San Francisco Chronicle: Can ‘Sniff Training’ Restore COVID Survivors’ Sense of Smell?

Cat Berner slid a chicken into the oven in November and turned to chopping vegetables. It didn’t take long for her roommate to come running into the kitchen of their San Francisco flat, crying, “What’s burning?”

Berner whirled around. “What are you talking about?”

Berner, 31, an executive assistant for a venture capital firm, remembers that day as a turning point in her continuing effort to regain the sense of smell stolen by the coronavirus. It happened a few days after she and her friends, who had pledged to socialize only with each other, had a Halloween party and gave each other COVID-19.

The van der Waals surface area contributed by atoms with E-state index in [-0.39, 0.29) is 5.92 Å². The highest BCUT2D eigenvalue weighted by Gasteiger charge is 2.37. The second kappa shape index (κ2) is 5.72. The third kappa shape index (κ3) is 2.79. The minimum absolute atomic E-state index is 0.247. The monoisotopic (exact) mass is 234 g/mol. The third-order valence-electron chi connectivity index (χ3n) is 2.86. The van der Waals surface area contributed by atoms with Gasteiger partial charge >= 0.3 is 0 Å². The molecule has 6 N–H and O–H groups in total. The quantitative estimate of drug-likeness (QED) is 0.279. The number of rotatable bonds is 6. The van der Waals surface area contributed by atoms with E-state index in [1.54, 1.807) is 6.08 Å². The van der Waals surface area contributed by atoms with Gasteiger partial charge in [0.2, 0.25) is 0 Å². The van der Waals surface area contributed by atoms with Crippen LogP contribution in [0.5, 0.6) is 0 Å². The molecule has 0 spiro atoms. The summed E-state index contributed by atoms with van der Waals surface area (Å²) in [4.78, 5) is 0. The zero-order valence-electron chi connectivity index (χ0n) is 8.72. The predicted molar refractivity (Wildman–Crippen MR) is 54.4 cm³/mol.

“It was a big wake-up call for me,” Berner said of the day she charred the chicken and couldn’t smell it scorching. “Losing your sense of smell seems like it could be taken lightheartedly, but it’s very serious in some situations.”

Now, with a persistent symptom that places her in the company of CO VID long-haulers, Berner is undergoing the only known strategy doctors recommend to try to fix the problem: “sniff training.”

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